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  • 21st November 2016 – Getting ready to turn the key.

    We had previously connected up the dash and wiring looms as well as mechanical gauge connections, water temperature, oil pressure, oil temperature. These all run directly from the gauges through the bulkhead onto the engine.

    We also had to consider where to run the battery feed cables. As battery shelf is located on the near side of in the engine bay between the foot well and front wheel arch, we drilled a hole through the bulkhead behind the wiper motor unit and fed the battery cables through to connect onto the starter.

    We added some fuel to the tank and we were now, in theory at least, ready to start up. Mark tried and turned the key but realised that something wasn’t quiet right as the engine started but cut out straight away. Knowing that we had fuel pressure, Mark rechecked the wiring to the coil and ballast resistor finding the positive feed to the coil was being pulled down to ground by the wire from the starter. This then killed the coil and the spark. Upon rechecking the wiring on the starter Mark realised the wire for the coil was connected to the incorrect terminal on the starter for the ballest resistor bypass.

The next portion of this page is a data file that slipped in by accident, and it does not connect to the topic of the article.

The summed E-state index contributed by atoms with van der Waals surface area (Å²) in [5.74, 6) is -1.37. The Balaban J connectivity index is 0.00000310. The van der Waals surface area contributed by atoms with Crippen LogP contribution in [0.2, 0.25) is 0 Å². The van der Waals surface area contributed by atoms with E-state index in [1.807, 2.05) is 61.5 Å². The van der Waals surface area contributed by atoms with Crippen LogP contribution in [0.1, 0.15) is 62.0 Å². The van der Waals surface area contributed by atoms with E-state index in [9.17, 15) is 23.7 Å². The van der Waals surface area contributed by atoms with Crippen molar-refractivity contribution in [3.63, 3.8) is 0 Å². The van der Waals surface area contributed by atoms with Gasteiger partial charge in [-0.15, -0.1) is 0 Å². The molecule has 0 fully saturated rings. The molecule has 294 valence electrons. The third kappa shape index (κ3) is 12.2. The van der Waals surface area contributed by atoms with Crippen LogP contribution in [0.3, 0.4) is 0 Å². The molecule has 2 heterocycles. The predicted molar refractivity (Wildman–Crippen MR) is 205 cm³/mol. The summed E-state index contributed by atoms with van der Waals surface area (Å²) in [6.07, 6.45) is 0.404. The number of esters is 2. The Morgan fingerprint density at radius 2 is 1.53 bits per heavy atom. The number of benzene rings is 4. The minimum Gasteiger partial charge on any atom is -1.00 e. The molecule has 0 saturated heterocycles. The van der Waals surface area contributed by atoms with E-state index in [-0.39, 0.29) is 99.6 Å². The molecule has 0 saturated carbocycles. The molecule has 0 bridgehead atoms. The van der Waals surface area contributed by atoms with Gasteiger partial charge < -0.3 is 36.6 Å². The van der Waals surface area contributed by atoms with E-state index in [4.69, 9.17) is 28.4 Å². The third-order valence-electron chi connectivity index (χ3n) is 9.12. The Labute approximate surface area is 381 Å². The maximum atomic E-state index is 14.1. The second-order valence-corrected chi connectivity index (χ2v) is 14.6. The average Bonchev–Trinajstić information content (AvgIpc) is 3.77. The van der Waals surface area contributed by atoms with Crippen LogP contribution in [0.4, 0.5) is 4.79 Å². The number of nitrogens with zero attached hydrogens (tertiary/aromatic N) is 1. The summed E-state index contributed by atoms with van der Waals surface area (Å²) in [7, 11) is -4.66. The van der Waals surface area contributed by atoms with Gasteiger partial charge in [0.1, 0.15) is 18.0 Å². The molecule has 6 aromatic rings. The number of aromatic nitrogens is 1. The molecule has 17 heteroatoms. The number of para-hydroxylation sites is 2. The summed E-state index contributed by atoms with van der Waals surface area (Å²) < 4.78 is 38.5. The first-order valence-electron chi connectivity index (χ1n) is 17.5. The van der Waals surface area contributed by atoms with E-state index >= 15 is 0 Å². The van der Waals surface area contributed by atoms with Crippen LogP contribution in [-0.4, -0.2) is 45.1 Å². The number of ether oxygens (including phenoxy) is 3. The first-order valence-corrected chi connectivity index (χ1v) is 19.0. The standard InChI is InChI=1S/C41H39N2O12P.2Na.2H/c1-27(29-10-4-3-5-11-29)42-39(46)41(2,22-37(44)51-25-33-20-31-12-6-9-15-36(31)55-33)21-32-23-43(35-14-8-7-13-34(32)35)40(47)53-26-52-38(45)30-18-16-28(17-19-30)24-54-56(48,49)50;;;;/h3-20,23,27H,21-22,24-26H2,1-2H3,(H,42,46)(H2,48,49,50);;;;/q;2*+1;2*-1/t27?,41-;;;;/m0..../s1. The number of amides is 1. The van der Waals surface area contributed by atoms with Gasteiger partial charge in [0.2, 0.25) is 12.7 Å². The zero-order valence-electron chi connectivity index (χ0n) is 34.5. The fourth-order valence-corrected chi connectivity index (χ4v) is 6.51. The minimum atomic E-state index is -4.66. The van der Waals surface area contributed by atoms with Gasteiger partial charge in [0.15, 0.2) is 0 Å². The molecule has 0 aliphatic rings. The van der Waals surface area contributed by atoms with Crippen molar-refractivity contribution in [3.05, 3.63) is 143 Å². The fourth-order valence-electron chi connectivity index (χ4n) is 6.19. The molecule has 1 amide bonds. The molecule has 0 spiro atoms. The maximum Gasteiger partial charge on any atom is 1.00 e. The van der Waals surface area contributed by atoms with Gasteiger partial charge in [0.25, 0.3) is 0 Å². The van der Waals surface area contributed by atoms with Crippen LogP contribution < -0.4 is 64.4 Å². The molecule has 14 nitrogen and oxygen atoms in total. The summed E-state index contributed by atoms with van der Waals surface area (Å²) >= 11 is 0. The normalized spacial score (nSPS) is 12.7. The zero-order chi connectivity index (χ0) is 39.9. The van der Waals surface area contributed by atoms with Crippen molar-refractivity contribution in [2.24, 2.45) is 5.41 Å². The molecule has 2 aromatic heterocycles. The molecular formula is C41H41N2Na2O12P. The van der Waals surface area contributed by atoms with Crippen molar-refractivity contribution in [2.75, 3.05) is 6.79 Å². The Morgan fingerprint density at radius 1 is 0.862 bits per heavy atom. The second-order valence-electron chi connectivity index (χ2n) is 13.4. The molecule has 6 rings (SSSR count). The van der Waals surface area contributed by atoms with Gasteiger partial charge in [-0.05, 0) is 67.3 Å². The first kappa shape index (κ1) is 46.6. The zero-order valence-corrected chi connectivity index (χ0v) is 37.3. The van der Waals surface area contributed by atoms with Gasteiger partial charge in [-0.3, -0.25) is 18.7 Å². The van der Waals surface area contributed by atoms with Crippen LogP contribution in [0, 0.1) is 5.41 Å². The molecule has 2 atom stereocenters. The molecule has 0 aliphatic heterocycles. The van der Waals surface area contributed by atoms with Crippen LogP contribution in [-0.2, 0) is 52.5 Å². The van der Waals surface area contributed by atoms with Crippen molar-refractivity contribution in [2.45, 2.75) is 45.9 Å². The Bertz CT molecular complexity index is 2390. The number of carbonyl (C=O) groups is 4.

Once this was rectified, the engine started perfectly. We haven’t got any exhaust fitted at the moment so I think we got the attention of most of the neighbourhood. What a noise!

  • November 2016 – Upgrading the fuse box

    Things haven’t moved on as quickly as we had hoped over the last year or so, but we both knew that we weren’t too far away from a big milestone on the build of actually turning that key and getting it started up. We spent a day back in August getting the wiring loom sorted and connected up but with the wiper unit not being finally installed, this had prevented us getting the wiring loom fully connected up and the dash in.

    We had also decided at this point that we weren’t so happy with the older bullet type fuses in the fuse box as these open up and can lose connection when warm. So we decided we would prefer to replace the original fuse box that was part of the wiring harness with a more modern blade type fuse box. We felt this was a good addition at this point as it will be behind the dash and won’t be visible. We also decided to reposition the new fuse box underneath the relays to make them more accessible when the dash is installed.